Thursday, December 19, 2013

When life gives you leeks

not that long ago
I am approximately 80% done with my Christmas shopping. I am exactly 60% done with my required recipe allotment from Soups.

After a solid but uninspiring leek and potato soup and an overly rich black bean soup, I have found a recipe in Soups that I love. It is an Elizabeth David recipe. Every David recipe I've tried from the Good Cook series has been phenomenal. I knew she was revered and now I know why.

This soup is ideal for those of us who have been living on frosted Christmas cookies and the free samples they give out at See's. It is healthy, cheap, easy, vegan, anti-cancer, gluten-free. I think it even works on the Paleo diet, though I'm not sure about peas. Most importantly, it is delicious. Typing out the recipe for this soup felt like an important public service and I hope someone makes it.

Smooth Vegetable Soup
adapted from Soups which adapted the recipe from Elizabeth David's Book of Mediterranean Food

1/2 cup olive oil
2 pounds leeks, white and pale green parts cut into chunks and well washed
2 tablespoons lemon juice
salt and plenty of freshly ground black pepper
a big handful spinach leaves (or 1 cup)
1 cup frozen peas
a big handful lettuce leaves (or 1 cup)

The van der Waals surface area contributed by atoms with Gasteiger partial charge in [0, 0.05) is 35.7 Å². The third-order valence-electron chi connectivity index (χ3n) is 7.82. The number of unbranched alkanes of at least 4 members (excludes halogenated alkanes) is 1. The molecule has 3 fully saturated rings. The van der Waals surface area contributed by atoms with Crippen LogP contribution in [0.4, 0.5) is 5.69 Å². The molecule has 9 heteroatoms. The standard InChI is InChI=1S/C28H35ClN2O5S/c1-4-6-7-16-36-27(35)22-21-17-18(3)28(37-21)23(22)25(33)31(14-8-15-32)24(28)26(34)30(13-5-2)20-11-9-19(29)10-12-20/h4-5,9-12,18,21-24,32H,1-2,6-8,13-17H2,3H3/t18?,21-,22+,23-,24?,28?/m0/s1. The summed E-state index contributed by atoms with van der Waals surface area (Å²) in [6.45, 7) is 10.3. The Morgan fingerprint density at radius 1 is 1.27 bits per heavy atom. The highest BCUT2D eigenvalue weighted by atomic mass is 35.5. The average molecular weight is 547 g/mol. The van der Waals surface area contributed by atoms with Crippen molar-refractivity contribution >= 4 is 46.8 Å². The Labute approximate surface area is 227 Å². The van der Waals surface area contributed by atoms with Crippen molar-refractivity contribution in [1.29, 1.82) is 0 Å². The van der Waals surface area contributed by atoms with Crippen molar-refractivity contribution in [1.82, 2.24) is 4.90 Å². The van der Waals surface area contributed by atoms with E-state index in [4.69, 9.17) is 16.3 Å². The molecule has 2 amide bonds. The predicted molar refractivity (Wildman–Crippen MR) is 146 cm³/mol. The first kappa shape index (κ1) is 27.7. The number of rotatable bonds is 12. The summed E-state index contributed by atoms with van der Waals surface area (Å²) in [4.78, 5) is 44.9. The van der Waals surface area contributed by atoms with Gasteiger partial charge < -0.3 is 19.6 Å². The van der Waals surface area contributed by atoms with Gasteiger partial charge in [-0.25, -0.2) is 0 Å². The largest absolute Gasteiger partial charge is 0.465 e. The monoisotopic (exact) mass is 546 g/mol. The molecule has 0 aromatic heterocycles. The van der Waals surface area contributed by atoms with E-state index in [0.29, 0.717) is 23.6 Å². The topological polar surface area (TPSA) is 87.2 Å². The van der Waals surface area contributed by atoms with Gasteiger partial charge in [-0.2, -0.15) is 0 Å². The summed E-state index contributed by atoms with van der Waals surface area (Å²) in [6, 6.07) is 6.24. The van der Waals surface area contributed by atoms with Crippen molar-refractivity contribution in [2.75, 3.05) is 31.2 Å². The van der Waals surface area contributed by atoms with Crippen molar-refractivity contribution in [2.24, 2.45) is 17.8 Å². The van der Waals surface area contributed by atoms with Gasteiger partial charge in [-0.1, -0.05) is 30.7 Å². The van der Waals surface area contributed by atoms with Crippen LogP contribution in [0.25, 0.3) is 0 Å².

5 cups water

1. Heat the olive oil in a heavy soup pot and add the leeks. Season with lemon juice, salt, and pepper. Simmer for 20 minutes until soft and light gold.

2. Add the spinach, peas, and lettuce and stir for a minute to coat with oil. Add the water. Cook until the vegetables are soft, about 10 minutes.

3. Puree with Vitamix, food processor, stick blender, whatever. Taste for seasoning and serve. Yogurt or sour cream would make a tasty garnish. Serves 4 as a main course.

20 comments:

  1. Is any kind of lettuce acceptable? Romaine, oak leaf, butter? I assume not iceberg because yuck.

    ReplyDelete
    Replies
    1. The recipe recommends romaine, but I used butter lettuce we already had.

      Delete
  2. Let just say that a friend made a bunch of leek & potato soup and froze it for later. Six weeks and several leek soup meals later, she's tired of it. Could my friend thaw her remaining leek and potato soup, add lettuce, spinach, and peas and then blend for Smooth Vegetable Soup?

    ReplyDelete
    Replies
    1. Probably "your friend" could add any number of vegetables -- broccoli, for one -- and make that soup more interesting . . .

      Delete
  3. I can't believe this soup isn't boring food! It doesn't sound good, but I am going to trust you. After Christmas, I will make it. It sounds like something one would eat on a cleanse, and after Christmas, I need a cleanse.

    ReplyDelete
    Replies
    1. Doesn't it sound boring? I hope I wasn't hallucinating now that I've sold it so hard. I did put a lot of pepper in with the leeks and 1/2 cup is quite a bit of olive oil. So it's richer than you think.

      Delete
  4. This is the recipe for the soup I'm making tonight--http://www.epicurious.com/recipes/food/views/Spicy-Pork-and-Mustard-Green-Soup-51210260 It smells good and has noodles so I won't be bothered with bread. I will make your soup for sure because we love that kind of pureed vegetable soup. I totally agree with adding a bit of yogurt.

    ReplyDelete
    Replies
    1. See, that soup doesn't even LOOK boring.

      Delete